« Reply #48 on: September 23, 2009, 02:17:51 pm »
Quoth the raven, Never more

Offline Panzergranate

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Re: Rooks and fables
« Reply #49 on: October 04, 2009, 10:15:55 am »
It seems that Blackie may have attracted a friend in the form of a young Crow. Juveniles spend a year with their parents or other relatives learning Crow business and other things before being expected to find food for themselves.

The Juvanile in question is becoming quite tame and will wander over to within 6 feet of me so long as Blackie is next to me and is intrigued to discover how Blackie has managed to have Humans feed, preen and look after him.

Blackie doesn't seem to mind the other Crow and they've even ate ffod from Blackie's food bowl next to the backdoor at the same time head to head. Normally Blackie is extremely teritorial and will bellow, threaten and chase off the majority of Crows he realises are stealing his food or in his garden.

He does tollerate some Crows though and we suspect are his immediate relatives and parents. Crows have similar family structures to Humans and it is not uncommon for older siblings and close relations to raise orphaned Crow chicks, hence why they will quickly bond with any Humans that take them in.

We kind of suspect that the young Crow is female as it doesn't mind being in touching contact with Blackie and he doesn't mind this happening.

It isn't around every day, just in the mornings though sometimes it will appear during the day and wonder over and take interest in what I'm doing if I'm working on a motorcycle or doing something in the garden. It seems to want to be friendly and is trying to figure out how Blackie is able to communicate so profitably with Humans, etc.

As for Crow parliments, we have had one only a few days ago in the trees nearby. However, it seemed to be more of a family or clan gathering with all the Crows, including Blackie yelling out, "Here I am!!" and other territorial calls for about an hour. It was probally a show of numbers to ward off some invading group.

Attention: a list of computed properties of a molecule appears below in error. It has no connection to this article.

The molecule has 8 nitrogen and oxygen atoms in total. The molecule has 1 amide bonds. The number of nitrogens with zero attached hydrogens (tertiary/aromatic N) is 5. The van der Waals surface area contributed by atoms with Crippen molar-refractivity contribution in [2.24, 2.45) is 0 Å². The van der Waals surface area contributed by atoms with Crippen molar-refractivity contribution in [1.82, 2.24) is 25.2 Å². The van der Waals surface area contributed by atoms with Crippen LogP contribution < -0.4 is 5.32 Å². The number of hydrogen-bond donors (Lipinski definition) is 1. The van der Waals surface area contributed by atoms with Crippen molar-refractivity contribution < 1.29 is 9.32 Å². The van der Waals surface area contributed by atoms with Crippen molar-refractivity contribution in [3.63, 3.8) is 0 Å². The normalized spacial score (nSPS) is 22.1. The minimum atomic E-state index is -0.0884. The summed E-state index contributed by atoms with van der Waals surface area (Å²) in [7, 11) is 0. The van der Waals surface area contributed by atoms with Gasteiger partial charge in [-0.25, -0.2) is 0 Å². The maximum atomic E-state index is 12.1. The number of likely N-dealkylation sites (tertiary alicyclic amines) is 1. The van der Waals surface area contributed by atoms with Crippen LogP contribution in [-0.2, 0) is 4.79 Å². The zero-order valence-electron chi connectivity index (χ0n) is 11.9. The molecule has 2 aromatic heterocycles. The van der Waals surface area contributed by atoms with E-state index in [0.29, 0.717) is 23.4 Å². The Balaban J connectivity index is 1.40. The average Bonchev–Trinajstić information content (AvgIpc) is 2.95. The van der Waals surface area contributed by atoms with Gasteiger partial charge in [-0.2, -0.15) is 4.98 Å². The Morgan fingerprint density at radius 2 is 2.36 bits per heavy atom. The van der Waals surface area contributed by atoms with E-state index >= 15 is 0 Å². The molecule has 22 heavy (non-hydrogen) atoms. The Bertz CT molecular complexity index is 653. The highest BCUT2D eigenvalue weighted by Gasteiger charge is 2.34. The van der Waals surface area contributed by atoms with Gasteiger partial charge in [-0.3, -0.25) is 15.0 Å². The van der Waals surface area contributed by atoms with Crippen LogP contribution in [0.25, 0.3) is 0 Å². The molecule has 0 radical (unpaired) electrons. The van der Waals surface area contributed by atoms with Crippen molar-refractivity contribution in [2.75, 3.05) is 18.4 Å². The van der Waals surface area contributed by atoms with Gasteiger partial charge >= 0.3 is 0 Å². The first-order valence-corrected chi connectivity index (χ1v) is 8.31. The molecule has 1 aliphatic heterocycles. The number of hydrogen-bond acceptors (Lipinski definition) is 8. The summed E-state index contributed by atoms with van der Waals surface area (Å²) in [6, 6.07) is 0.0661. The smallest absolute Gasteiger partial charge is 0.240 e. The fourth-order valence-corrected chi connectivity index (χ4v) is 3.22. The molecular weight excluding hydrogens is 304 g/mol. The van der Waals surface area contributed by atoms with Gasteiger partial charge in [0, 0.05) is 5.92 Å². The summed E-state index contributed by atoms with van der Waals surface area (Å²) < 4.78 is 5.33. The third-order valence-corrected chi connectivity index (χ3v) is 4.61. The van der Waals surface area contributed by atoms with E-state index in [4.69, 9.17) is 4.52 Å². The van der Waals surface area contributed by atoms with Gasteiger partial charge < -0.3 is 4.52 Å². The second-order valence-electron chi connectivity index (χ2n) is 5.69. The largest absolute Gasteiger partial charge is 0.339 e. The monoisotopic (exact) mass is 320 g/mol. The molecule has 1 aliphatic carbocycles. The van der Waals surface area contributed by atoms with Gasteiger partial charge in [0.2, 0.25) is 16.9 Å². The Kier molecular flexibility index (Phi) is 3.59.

Scientists have figured out that Crows use complex inflections in their various calls  to convey information and listening to Blackie holding an apparent conversation with some distant Crow in the woods or field nearby. If you listen to a series of Crow "Caws" you'll notice that the endings varies between each one, which is where scientists have determined conveys the message.

It is more akin to a computer data packet. So far one study group has discovered that there is a distinct difference between the general warning call for a Human approaching and a Human carrying a gun approaching. It is a totally different system to how we talk.

It'll probally take a compuer to figure out how it works.

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Offline Bonk

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Re: Rooks and fables
« Reply #50 on: February 28, 2010, 03:34:40 am »
Look what I found today:
http://www.cbc.ca/video/#/Shows/The_Nature_of_Things/ID=1385855962
Quote
A Murder of Crows
A rare and intimate glimpse into the inner life of one of the most intelligent, playful and mischievous species on the planet.

 8)

The intro talked about human facial recognition in crows and as a teaser mentioned what is interesting is what they do with it! Must watch to find out!  ;D

14:57 - wow!

edit: I'm not sure I like the newer show format. David used to be on camera in the show and involved (more Discovery's style now). Now it kinda feels like any old science show with David Suzuki doing the voice over.  :-\
« Last Edit: February 28, 2010, 04:29:58 am by Bonk »

Offline Sirgod

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Re: Rooks and fables
« Reply #51 on: February 28, 2010, 09:49:56 am »
Cool Bonk! I'll give this a look see here this afternoon.

Stephen